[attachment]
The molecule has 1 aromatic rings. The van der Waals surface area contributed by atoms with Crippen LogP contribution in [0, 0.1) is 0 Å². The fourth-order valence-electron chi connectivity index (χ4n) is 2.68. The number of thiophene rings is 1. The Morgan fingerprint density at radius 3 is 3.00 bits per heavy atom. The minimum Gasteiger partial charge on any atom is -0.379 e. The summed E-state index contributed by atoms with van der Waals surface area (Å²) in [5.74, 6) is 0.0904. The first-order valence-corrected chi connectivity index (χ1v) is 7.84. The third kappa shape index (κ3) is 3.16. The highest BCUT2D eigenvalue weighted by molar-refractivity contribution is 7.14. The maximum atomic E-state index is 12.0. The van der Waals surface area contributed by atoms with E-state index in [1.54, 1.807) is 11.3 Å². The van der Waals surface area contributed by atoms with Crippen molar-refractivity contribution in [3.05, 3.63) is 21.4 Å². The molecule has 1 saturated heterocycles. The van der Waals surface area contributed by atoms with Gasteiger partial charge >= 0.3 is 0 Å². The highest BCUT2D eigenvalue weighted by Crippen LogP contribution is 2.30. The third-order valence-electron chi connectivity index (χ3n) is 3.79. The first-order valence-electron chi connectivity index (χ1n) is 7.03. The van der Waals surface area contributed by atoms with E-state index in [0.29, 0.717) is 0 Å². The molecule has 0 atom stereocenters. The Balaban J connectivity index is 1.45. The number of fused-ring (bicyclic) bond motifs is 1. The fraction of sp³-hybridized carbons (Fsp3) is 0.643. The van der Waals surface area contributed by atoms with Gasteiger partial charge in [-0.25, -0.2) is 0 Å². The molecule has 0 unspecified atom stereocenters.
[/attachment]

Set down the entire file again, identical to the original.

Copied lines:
The molecule has 1 aromatic rings. The van der Waals surface area contributed by atoms with Crippen LogP contribution in [0, 0.1) is 0 Å². The fourth-order valence-electron chi connectivity index (χ4n) is 2.68. The number of thiophene rings is 1. The Morgan fingerprint density at radius 3 is 3.00 bits per heavy atom. The minimum Gasteiger partial charge on any atom is -0.379 e. The summed E-state index contributed by atoms with van der Waals surface area (Å²) in [5.74, 6) is 0.0904. The first-order valence-corrected chi connectivity index (χ1v) is 7.84. The third kappa shape index (κ3) is 3.16. The highest BCUT2D eigenvalue weighted by molar-refractivity contribution is 7.14. The maximum atomic E-state index is 12.0. The van der Waals surface area contributed by atoms with E-state index in [1.54, 1.807) is 11.3 Å². The van der Waals surface area contributed by atoms with Crippen molar-refractivity contribution in [3.05, 3.63) is 21.4 Å². The molecule has 1 saturated heterocycles. The van der Waals surface area contributed by atoms with Gasteiger partial charge >= 0.3 is 0 Å². The highest BCUT2D eigenvalue weighted by Crippen LogP contribution is 2.30. The third-order valence-electron chi connectivity index (χ3n) is 3.79. The first-order valence-electron chi connectivity index (χ1n) is 7.03. The van der Waals surface area contributed by atoms with E-state index in [0.29, 0.717) is 0 Å². The molecule has 0 atom stereocenters. The Balaban J connectivity index is 1.45. The number of fused-ring (bicyclic) bond motifs is 1. The fraction of sp³-hybridized carbons (Fsp3) is 0.643. The van der Waals surface area contributed by atoms with Gasteiger partial charge in [-0.25, -0.2) is 0 Å². The molecule has 0 unspecified atom stereocenters.